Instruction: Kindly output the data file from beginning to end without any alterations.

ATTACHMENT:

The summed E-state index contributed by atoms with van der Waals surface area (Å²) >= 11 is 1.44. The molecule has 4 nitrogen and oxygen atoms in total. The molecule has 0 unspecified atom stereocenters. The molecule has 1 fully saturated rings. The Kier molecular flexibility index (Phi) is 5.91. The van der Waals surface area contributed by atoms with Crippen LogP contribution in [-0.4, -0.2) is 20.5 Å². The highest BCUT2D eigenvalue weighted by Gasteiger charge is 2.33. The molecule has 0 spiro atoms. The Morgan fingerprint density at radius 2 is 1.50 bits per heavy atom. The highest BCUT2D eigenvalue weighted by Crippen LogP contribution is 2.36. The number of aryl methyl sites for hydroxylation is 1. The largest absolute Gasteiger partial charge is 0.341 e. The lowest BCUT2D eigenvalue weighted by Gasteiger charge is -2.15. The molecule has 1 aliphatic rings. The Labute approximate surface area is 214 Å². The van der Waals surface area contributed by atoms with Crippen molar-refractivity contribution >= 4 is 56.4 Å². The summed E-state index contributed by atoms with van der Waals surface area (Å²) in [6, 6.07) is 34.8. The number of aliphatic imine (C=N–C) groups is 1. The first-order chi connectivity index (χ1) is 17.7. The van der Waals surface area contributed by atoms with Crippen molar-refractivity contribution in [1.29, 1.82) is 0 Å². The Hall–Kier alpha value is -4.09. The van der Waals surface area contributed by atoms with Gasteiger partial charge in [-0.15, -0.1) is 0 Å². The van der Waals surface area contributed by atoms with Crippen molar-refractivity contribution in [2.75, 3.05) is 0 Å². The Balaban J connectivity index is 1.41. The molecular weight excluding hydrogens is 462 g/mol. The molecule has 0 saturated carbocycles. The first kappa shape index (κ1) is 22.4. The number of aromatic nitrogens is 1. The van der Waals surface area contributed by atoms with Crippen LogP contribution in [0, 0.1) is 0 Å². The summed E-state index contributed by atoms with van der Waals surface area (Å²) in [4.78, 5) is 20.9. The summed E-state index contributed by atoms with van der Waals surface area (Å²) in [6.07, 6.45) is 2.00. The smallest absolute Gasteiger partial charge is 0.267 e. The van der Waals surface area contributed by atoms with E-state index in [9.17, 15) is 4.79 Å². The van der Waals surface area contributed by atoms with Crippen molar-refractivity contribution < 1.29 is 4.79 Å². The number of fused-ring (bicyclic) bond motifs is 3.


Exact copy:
The summed E-state index contributed by atoms with van der Waals surface area (Å²) >= 11 is 1.44. The molecule has 4 nitrogen and oxygen atoms in total. The molecule has 0 unspecified atom stereocenters. The molecule has 1 fully saturated rings. The Kier molecular flexibility index (Phi) is 5.91. The van der Waals surface area contributed by atoms with Crippen LogP contribution in [-0.4, -0.2) is 20.5 Å². The highest BCUT2D eigenvalue weighted by Gasteiger charge is 2.33. The molecule has 0 spiro atoms. The Morgan fingerprint density at radius 2 is 1.50 bits per heavy atom. The highest BCUT2D eigenvalue weighted by Crippen LogP contribution is 2.36. The number of aryl methyl sites for hydroxylation is 1. The largest absolute Gasteiger partial charge is 0.341 e. The lowest BCUT2D eigenvalue weighted by Gasteiger charge is -2.15. The molecule has 1 aliphatic rings. The Labute approximate surface area is 214 Å². The van der Waals surface area contributed by atoms with Crippen molar-refractivity contribution >= 4 is 56.4 Å². The summed E-state index contributed by atoms with van der Waals surface area (Å²) in [6, 6.07) is 34.8. The number of aliphatic imine (C=N–C) groups is 1. The first-order chi connectivity index (χ1) is 17.7. The van der Waals surface area contributed by atoms with Crippen molar-refractivity contribution in [1.29, 1.82) is 0 Å². The Hall–Kier alpha value is -4.09. The van der Waals surface area contributed by atoms with Gasteiger partial charge in [-0.15, -0.1) is 0 Å². The van der Waals surface area contributed by atoms with Crippen molar-refractivity contribution in [2.75, 3.05) is 0 Å². The Balaban J connectivity index is 1.41. The molecular weight excluding hydrogens is 462 g/mol. The molecule has 0 saturated carbocycles. The first kappa shape index (κ1) is 22.4. The number of aromatic nitrogens is 1. The van der Waals surface area contributed by atoms with Crippen LogP contribution in [0, 0.1) is 0 Å². The summed E-state index contributed by atoms with van der Waals surface area (Å²) in [4.78, 5) is 20.9. The summed E-state index contributed by atoms with van der Waals surface area (Å²) in [6.07, 6.45) is 2.00. The smallest absolute Gasteiger partial charge is 0.267 e. The van der Waals surface area contributed by atoms with E-state index in [9.17, 15) is 4.79 Å². The van der Waals surface area contributed by atoms with Crippen molar-refractivity contribution < 1.29 is 4.79 Å². The number of fused-ring (bicyclic) bond motifs is 3.